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Neil Griffin

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The Worldwide Art Gallery. All Rights Reserved
© All the artworks appearing in this gallery are copyrighted to the stated artist.
underwater photograph - seal
dive Papua New Guineadive the Great Barrier Reefdive Victoria

Underwater photography sounds easy - you jump in the water, you see the fish, you take the shot - nothing to it really. In reality the underwater environment places hurdles in front of the photographer which require specialised equipment and techniques in order to persue his craft.

Modern cameras are precise instruments full of lenses, circuit boards, on board computers and mechanical linkages and do not enjoy being dunked in salt water.

To protect my Nikon 801 from the environment it is mounted into a waterproof housing. In a factory somewhere in Canada a technical magician changes an unobtrusive block of aluminium into a masterpiece, protecting the delicate camera with a series of gears, levers and gismos allow me to change focus, aperture, shutter speed and other camera functions during the dive.

One thing that I cannot change during the dive is the camera lens. This means that prior to the dive a decision must be made to use a wide angle lens for larger fish, marine mammals and reef scenic shots or a telephoto lens for small reef critters or the shy fish that are harder to get close to.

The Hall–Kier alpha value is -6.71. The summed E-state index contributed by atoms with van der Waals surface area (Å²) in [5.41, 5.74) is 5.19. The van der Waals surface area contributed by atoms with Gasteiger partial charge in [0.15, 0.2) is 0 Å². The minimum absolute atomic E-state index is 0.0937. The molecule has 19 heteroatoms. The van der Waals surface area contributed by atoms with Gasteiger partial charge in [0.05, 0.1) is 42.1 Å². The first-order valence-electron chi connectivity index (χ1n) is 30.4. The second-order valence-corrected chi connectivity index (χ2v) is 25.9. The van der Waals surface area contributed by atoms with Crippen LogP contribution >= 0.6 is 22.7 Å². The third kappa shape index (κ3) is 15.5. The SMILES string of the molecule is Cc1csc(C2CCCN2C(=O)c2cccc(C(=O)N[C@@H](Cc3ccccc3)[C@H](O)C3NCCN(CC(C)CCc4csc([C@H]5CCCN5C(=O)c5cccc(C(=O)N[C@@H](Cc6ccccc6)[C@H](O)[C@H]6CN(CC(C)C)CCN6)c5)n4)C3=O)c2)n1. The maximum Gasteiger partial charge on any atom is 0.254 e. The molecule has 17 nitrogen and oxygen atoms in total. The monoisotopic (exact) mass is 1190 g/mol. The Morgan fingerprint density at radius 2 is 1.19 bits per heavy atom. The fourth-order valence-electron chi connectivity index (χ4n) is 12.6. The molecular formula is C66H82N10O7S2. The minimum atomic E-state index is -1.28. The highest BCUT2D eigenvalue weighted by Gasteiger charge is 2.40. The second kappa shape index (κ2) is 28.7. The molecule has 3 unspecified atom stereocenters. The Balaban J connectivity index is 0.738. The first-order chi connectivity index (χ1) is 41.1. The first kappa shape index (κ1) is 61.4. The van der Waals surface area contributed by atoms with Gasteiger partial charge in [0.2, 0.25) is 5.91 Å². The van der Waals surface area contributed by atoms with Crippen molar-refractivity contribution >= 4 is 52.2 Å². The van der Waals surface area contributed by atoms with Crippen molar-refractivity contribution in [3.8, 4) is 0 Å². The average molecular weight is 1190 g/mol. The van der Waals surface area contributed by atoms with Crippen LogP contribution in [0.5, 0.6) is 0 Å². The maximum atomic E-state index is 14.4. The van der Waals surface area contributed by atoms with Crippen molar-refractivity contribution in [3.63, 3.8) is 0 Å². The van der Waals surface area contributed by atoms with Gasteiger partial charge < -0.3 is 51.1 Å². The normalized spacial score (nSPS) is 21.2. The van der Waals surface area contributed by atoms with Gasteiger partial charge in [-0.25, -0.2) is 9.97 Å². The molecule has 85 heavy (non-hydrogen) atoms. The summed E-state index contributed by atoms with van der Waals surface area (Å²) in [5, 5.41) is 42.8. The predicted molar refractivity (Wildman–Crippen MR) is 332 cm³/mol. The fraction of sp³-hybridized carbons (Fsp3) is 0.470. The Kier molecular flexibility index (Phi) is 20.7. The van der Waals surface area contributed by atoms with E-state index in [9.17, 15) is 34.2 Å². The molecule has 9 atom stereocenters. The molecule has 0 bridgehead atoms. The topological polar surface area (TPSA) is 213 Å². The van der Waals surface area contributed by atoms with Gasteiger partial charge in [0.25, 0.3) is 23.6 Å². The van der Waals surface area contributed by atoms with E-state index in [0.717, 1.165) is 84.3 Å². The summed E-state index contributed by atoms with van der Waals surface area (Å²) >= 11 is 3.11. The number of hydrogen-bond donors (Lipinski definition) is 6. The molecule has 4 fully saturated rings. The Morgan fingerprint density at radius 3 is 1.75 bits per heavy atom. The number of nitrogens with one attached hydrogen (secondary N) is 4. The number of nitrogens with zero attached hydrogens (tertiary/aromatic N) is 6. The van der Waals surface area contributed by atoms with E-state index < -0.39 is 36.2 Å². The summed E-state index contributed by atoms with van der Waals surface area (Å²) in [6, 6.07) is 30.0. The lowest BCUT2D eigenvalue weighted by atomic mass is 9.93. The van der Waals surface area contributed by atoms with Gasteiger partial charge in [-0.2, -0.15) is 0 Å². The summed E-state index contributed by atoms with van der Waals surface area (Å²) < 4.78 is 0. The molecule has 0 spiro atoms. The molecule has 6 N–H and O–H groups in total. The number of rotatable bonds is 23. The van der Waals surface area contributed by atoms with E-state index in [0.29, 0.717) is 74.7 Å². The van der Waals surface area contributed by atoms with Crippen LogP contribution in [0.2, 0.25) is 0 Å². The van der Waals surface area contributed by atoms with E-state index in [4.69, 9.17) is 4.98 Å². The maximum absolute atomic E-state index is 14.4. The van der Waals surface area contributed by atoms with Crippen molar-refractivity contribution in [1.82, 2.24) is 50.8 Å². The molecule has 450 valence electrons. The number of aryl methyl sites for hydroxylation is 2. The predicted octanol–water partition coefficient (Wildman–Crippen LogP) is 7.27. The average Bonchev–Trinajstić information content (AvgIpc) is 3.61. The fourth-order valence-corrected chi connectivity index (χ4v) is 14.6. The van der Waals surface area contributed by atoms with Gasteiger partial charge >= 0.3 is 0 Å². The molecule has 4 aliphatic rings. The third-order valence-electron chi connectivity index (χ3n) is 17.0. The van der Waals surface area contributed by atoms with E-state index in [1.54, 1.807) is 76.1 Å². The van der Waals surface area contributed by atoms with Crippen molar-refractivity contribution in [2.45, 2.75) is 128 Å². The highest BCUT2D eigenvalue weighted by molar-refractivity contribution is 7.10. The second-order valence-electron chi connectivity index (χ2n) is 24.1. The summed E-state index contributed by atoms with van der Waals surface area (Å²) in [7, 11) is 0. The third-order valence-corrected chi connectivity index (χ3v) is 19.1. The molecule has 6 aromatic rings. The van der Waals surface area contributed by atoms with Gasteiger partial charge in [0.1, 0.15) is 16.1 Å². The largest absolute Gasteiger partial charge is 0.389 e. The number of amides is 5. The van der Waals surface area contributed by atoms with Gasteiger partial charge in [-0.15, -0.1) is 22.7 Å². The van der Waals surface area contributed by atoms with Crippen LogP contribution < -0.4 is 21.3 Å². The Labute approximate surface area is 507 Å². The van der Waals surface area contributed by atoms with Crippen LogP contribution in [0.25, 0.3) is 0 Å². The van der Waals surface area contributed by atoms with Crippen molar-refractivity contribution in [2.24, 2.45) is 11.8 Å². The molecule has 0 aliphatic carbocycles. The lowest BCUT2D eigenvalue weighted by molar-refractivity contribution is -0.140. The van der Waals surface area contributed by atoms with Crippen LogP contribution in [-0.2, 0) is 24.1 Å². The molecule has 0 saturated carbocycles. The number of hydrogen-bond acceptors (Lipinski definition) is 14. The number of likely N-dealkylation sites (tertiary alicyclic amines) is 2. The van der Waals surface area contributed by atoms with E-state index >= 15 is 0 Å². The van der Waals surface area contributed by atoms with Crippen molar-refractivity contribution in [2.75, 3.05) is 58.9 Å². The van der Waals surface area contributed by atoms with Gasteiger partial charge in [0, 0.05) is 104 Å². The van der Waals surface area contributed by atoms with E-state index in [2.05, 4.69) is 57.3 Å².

Murphy's law frequently comes into play when you discover the most amazing small fish, brilliantly coloured and possibly a new discovery to science, and in your hands is a wide lens primed for the chance to photograph a passing whale. I still have nightmares from a dive at Pixie Pinnacle on the Great Barrier Reef. Whilst looking through my macro lens viewfinder and composing a potentially award winning shot of a juvenile lionfish suddenly everything went black as a huge manta ray hovered overhead! I could have taken a full frame shot of its eye or a pimple on its backside but nothing that would do this majestic animal justice.To make matters worse the manta scared away the lion fish and I have never seen another manta ray.

Even the clearest water shot is not as clear as air, which requires our adventurous marine photographer to get as close as possible to the subject in order to capture the clearest photo. Sometimes the marine life has other ideas, keeping its distance from the noisy, bubble blowing, big camera flashing diver. A playful seal that swims right up to the camera or a coral garden rivetted to the reef are priceless. For anyone afraid of sharks come diving with me, 36 frames of Kodaks best would keep even 'Jaws' at a long distance, no matter what tricks you try or how much bait you put near the camera.
underwater photos - whiskers
I hope that you enjoy my photographs as much as I have enjoyed taking them. In fact I hope you like them so much that you buy them, but that is up to you. Special thanks to my support team and in particular Peter and Val Fear at Dive Victoria for their five star dive charter service, Rod Smith from Alpha Diving Products who manufacture the best underwater lighting systems and specialty diving equipment and my lovely wife Megan who likes all my photos.

The future of the ocean is in your hands.

David Glennie

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